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Arch Orthop Trauma Surg. 2013 May;133(5):659-68. doi: 10.1007/s00402-013-1710-0. Epub 2013 Mar 5.

Impact of concomitant injuries on outcomes after traumatic brain injury.

Author information

1
Department of Traumatology, Medical University of Vienna, Währinger Gürtel 18-20, Vienna, Austria. johannes.leitgeb@meduniwien.ac.at

Abstract

BACKGROUND:

Patients with traumatic brain injury (TBI) frequently have concomitant injuries; we aimed to investigate their impact on outcomes.

METHODS:

Between February 2002 and April 2010, 17 Austrian centers prospectively enrolled 863 patients with moderate and severe TBI into observational studies. Data on accident, treatment, and outcomes were collected. Patients who survived until intensive care unit (ICU) admission and had survivable TBI were selected, and were assigned to "isolated TBI" or "TBI + injury" groups. Six-month outcomes were classified as "favorable" if Glasgow Outcome Scale (GOS) scores were five or four, and were classified as "unfavorable" if GOS scores were three or less. Univariate statistics (Fisher's exact test, t test, χ(2)-test) and logistic regression were used to identify factors associated with hospital mortality and unfavorable outcome.

RESULTS:

Of the 767 patients, 403 (52.5 %) had isolated TBI, 364 (47.5 %) had concomitant injuries. Patients with isolated TBI had higher mean age (53 vs. 44 years, P = 0.001); hospital mortality (30.0 vs. 27.2 %, P = 0.42) and rate of unfavorable outcome (50.4 vs. 41.8 %, P = 0.02) were higher, too. There were no significant mortality differences for factors like age groups, trauma mechanisms, neurologic status, CT findings, or treatment factors. Concomitant injuries were associated with higher mortality (33.3 vs. 12.5 %, P = 0.05) in patients with moderate TBI, and were significantly associated with more ventilation, ICU, and hospitals days. Logistic regression revealed that age, Glasgow Coma Scale score, pupillary reactivity, severity of TBI and CT score were the main factors that influenced outcomes.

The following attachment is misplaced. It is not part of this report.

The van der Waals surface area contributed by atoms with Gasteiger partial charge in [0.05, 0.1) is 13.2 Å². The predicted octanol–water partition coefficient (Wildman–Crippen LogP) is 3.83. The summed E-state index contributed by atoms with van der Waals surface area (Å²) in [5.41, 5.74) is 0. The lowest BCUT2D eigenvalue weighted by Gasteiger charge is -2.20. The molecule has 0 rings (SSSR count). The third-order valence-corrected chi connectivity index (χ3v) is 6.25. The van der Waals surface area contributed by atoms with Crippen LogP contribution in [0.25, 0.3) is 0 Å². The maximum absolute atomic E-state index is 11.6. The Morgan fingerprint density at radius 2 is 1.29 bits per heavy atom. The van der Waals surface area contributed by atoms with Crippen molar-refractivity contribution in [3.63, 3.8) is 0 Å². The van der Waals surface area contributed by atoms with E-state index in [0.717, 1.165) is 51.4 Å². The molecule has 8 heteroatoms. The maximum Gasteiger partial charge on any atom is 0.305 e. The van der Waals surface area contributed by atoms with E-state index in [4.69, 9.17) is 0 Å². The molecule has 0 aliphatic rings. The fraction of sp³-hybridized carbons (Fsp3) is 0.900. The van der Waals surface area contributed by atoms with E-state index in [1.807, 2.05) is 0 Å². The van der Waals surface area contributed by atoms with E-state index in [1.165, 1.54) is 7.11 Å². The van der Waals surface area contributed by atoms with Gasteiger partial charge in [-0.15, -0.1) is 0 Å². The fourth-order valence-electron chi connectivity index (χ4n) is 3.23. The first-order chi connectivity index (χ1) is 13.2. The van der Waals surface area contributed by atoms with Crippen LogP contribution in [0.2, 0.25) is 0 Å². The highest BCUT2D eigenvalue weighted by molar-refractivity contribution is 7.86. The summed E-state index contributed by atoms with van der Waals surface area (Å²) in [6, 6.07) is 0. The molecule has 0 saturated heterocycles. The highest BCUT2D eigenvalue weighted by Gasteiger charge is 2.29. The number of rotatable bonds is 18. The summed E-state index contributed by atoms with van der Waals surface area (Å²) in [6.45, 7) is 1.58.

CONCLUSIONS:

Concomitant injuries have a significant effect upon the mortality of patients with moderate TBI. They do not affect the mortality in patients with severe TBI.

PMID:
23463257
PMCID:
PMC3631113
DOI:
10.1007/s00402-013-1710-0
[Indexed for MEDLINE]
Free PMC Article

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